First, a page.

Sex, Death and Bowling (Walker, 2015)

I imagine myself in twenty years, if I am still alive, playing You Don’t Know Jack, if the game still exists. The DisOrDat challenge: Adrian Grenier movies or Vincent Chase movies? Medellin, easy, Aquaman, easy. Shot in the Dark…um….Sex, Death and Bowling…..

If the point of the joke is that the personable thirtysomethingish star has inexplicably never quite attained the mega-success of his Entourage alter ego, the counter to the punchline is that Grenier almost always charms in charming movies.

In Sex, Death and Bowling, the star takes a supporting role. The story actually revolves around eleven year-old Eli McAllister (Joshua Rush). Eli is wrestling with some heavy spiritual questions since his father is facing his own mortality. Eli deals with the impending death in the family by debating theology with any religious figure he can find and committing to winning the bowling tournament that is the last thread holding his unraveling family together. Grenier is Josh’s gay uncle, Sean, who is ostracized from the adult members of the McAllister family yet manages to bond with and comfort his precocious nephew.

For Christian viewers, the most interesting aspect of the film may be its portrayal of Josh’s independent religious Christian education. On television both The Good Wife and The Americans feature Atheist parents befuddled by their child’s religious convictions.  These shows sometimes take on a patronizing tone towards the religious; by their very structure they suggest that faith is childish and its rejection  mark of one’s maturity. Sex, Death and Bowling flips that script tone slightly; Josh is more articulate in his defenses of spirituality than even those from whom he seeks assurance. When Uncle Sean tells Eli, “I don’t really believe in the afterlife…or God,” the nephew opines that “the First Law of Thermodynamics”  is that energy is never obliterated, it only changes forms.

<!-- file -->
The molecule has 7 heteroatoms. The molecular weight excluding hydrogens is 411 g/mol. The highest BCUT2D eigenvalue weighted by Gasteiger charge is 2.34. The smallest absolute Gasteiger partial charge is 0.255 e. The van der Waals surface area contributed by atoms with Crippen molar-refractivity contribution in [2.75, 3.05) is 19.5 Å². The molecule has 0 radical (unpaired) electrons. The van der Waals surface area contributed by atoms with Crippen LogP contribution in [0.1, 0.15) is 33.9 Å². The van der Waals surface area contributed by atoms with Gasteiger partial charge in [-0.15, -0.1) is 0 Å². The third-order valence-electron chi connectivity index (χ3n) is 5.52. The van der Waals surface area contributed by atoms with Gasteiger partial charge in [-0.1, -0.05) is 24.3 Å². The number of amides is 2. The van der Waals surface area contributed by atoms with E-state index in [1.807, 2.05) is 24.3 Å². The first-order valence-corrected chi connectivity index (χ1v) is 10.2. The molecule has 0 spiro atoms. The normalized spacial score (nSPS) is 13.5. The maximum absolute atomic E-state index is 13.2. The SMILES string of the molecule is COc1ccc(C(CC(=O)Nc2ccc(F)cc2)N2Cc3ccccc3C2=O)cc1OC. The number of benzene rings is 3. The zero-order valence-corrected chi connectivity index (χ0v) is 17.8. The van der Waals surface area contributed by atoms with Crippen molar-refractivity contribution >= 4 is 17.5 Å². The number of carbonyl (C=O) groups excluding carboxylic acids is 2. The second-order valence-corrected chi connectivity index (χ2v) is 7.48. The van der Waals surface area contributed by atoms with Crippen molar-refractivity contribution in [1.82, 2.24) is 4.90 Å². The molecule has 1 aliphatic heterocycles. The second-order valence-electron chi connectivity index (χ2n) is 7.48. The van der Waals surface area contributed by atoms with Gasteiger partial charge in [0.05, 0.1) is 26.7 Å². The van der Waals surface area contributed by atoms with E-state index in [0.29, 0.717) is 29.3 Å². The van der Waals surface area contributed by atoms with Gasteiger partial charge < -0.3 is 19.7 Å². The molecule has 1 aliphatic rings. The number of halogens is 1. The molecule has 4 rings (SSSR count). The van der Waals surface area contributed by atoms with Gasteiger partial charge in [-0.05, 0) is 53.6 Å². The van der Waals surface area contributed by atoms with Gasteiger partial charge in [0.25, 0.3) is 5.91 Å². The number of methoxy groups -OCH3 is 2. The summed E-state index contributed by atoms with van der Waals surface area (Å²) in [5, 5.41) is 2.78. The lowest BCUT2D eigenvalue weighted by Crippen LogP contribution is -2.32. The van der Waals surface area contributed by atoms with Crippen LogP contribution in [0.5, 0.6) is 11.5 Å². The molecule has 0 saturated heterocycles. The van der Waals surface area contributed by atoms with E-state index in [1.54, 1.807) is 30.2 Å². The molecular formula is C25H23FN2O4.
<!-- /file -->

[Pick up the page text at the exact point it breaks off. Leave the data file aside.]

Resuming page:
Okay, so that’s maybe a bit New Ageish for some tastes, but what is sweet about the relationship between Sean and Eli is that the uncle may not believe but he acts in a loving, sacrificial way for his loved one who does. When Eli needs Sean to fill in for his father, well…let’s just say that sometimes true love is as much about humoring someone in his quest no matter how futile you think it is.

Sex, Death and Bowling (★★½) ends, as most sports films do, with the “big game.” The outcome doesn’t solve anyone’s problems, but the process does bring the hurting souls together.


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